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American Crow

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Brilliance in a plain black wrapper

Crows are common; in fact, they are so common that bird guides use them as references for size, as in “crow-sized.”  They are so prevalent that anywhere you go in the United States, from coast to coast, there are crows. This is especially true if people are present as well, as crows have an affinity for human settlements. But don’t let this ubiquity fool you. Just because crows are common doesn’t mean they’re not unique. Indeed, they are. 

Science has demonstrated that crows and their larger cousins, the ravens, are not only among the most intelligent birds, they are among the most intelligent of animals. Bird-brained they are not! These birds exhibit problem-solving abilities that rival the apes, and that’s better than even some people I know. You’d think that crows send all of their children to caw-llege.

The title for this column is correct: American crow as opposed to being labeled the Common crow. This name refers to North America, as the American crow is distributed from Alaska to northern Mexico and from sea to shining sea. There is not one American state or Canadian province that doesn’t have a resident crow.  Even Hawaii has its own native crow, though it is a different species. And contrary to popular wisdom, crows do not originally come from Croatia.     

Crows are often confused with ravens, or is it the other way around? The misunderstanding is common as both species are first and foremost large, uniformly black birds, with prominent beaks and prominent noises. But these noises the birds make can help to differentiate between the two species. Crows caw-caw whereas ravens croak. Also crows do not soar, but fly in a steady mechanical beat. Ravens frequently soar. And note the tails of each bird in flight: the spread tail feathers of crows form an arc, while those of the raven come to a soft, tapered point. Ravens are also quite a bit bigger, but this is not always obvious. Crows have a narrow pointed beak, whereas ravens have a distinctive “roman-nose” hump at the base of their top mandible. Another interesting point: crows and ravens do not intermingle. It is as if crows and ravens have a pact between them: “you stay on your side of the line and I’ll stay on mine.”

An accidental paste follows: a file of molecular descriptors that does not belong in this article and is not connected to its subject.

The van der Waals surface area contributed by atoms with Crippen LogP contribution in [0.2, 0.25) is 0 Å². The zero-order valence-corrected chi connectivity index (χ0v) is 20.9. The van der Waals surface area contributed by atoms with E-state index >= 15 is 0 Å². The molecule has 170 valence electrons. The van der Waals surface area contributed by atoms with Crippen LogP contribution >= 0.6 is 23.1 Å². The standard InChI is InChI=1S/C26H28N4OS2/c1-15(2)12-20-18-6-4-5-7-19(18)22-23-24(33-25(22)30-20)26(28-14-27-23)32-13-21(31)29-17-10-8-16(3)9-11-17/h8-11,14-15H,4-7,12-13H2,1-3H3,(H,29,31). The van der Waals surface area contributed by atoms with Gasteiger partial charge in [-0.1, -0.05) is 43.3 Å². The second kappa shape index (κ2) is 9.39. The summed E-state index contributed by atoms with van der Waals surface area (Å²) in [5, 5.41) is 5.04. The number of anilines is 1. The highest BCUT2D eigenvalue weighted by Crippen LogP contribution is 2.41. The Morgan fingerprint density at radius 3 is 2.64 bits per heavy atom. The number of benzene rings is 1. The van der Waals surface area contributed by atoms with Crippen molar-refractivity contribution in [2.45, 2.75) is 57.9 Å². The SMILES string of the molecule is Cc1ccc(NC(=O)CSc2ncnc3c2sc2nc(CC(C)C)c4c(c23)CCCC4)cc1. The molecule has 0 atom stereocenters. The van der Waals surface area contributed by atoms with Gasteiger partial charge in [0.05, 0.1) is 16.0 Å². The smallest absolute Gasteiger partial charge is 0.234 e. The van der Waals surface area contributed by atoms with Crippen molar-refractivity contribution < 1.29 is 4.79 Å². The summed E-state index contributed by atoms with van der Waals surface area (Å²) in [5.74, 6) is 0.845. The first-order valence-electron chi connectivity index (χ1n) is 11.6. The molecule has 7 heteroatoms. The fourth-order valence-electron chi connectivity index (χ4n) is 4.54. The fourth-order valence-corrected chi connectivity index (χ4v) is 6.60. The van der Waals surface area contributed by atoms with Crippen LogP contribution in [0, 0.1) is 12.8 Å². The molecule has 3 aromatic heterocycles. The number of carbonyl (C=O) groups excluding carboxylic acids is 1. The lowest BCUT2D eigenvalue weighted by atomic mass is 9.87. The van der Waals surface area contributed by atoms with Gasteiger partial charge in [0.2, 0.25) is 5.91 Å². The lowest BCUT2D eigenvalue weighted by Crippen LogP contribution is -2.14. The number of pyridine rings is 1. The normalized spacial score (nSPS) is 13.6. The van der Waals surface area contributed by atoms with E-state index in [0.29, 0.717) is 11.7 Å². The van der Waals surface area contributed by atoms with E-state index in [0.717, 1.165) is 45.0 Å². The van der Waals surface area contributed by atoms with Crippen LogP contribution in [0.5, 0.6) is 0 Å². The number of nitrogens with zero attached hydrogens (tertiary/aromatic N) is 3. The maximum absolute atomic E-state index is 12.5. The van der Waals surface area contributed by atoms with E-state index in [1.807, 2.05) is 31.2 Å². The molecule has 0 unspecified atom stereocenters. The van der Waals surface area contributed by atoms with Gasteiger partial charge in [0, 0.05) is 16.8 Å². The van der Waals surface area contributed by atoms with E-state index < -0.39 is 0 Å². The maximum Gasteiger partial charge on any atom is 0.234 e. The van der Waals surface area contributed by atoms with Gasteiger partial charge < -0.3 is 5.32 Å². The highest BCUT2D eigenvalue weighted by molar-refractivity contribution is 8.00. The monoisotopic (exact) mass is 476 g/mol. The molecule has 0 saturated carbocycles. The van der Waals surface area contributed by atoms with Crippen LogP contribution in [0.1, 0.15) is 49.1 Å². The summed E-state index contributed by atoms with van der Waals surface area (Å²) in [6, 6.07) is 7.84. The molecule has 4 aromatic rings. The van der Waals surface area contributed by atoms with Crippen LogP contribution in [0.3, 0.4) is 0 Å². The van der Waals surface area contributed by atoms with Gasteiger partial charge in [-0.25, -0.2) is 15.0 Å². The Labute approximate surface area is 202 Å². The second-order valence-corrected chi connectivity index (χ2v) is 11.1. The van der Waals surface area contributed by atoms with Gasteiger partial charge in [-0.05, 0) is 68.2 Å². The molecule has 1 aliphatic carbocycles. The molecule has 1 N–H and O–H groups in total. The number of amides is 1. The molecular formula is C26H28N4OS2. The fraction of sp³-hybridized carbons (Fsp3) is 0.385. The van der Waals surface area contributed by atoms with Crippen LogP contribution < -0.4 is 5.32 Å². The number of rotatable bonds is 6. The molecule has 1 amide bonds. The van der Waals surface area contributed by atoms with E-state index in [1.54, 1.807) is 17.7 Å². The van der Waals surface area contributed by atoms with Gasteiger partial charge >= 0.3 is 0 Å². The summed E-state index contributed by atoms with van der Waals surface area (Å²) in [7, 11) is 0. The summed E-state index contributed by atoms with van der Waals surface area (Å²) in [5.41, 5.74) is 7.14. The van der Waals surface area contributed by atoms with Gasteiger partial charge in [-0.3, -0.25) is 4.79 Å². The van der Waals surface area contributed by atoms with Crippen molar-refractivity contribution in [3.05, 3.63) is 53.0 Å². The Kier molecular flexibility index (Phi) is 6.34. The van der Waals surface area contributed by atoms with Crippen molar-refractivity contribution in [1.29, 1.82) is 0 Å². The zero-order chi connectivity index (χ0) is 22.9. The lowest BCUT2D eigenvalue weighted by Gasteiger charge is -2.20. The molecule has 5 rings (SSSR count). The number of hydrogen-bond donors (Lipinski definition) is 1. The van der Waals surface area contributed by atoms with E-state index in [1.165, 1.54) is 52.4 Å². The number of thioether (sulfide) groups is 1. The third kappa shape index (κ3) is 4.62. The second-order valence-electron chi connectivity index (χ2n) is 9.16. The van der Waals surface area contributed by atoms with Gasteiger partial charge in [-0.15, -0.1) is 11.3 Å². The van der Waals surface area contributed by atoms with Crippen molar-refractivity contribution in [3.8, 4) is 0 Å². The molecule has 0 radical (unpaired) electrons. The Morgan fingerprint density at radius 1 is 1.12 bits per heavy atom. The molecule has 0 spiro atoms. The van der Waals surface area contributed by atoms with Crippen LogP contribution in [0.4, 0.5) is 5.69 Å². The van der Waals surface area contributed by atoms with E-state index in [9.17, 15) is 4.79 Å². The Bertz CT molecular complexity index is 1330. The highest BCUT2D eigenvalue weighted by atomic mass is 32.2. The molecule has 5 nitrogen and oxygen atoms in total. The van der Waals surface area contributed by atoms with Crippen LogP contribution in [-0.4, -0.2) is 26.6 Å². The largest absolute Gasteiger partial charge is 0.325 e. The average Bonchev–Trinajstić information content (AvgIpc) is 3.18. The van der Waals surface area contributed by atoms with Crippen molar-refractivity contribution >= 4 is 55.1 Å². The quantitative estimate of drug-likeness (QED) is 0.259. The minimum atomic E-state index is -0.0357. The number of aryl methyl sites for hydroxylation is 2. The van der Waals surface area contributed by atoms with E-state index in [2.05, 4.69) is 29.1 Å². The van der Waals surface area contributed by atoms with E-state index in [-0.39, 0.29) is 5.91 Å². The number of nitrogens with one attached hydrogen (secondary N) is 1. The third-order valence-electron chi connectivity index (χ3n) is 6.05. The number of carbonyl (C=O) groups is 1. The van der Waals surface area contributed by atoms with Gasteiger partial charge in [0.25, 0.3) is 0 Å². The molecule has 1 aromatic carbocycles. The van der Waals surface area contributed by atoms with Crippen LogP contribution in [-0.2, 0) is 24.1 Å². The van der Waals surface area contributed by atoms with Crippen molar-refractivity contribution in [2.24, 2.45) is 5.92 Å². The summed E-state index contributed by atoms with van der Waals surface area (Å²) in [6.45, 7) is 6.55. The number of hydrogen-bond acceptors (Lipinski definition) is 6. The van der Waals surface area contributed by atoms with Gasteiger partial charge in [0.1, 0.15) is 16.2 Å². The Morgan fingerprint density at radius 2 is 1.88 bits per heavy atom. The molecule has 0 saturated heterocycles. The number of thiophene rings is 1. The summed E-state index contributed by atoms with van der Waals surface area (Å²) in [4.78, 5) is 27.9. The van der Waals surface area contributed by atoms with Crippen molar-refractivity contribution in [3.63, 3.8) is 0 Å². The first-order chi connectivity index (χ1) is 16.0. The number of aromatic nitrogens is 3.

Crows are also famous for mobbing. Interestingly, the word for a flock of crows in British English is mob. Crows attack in groups when they feel threatened, as directed toward an owl or other raptor. This mobbing action can be quite spectacular and appears to be always successful. It is also very noisy! 

This coordinated group action reflects the fact that crows live in large extended family groups of a dozen birds or more.  That is why you’ll almost never see a single crow; where there is one there is another close by.  They always keep within hearing range of the other. But I suppose if one got lost, he could always perch on a telephone line and make a phone caw.  

The birds themselves are omnivores. They’ll eat just about anything, or at least give it a try. This is probably one of the keys to their success. And as stated above they prefer to, indeed might only, live near human habitation. Again this suggests another reason why they are so successful as a species. Like the American robin, the House sparrow, and the feral pigeon, some species of birds have benefited from the movement and expansion of humans across the landscape. 

But life is not without its dangers. Crows typically build large nests toward the top of tall trees. A summer ago I watched a pair of resident crows in my neighborhood construct a very large nest in a nearby conifer. From my back deck I watched the family build the nest, brood their batch of eggs and chicks, and could even see the young fledglings jump about on the branches. One afternoon I heard a ruckus as these crows made a fuss about something. I looked up in time to see a Red-tail hawk swoop off with one of the baby birds. As the hawk flew overhead I could clearly see the young crow dangling from the predator’s talons. Interesting existential dichotomy: one species’ chick became food for another species’ chick.  

Commonality can be a misconception, as if common means bland, boring, and mundane. This might be true in your world, but not in the world of birds. Common more probably correlates to success. Crows are successful as a species and they surely are not boring. Inside that uniformly black outfit and behind that bold black eye is a brilliant mind. The next time you have an opportunity to spy a crow, just watch it for a while. You’ll be surprised as to what it can do. Happy birding!

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Author info

Michael Turnlund Michael Turnlund is a Sandpoint resident who teaches at Clark Fork High School. An avid birder, he's happy to share his knowledge of the area's avian wildlife

Tagged as:

raven, A Bird in Hand, American Crow, crow

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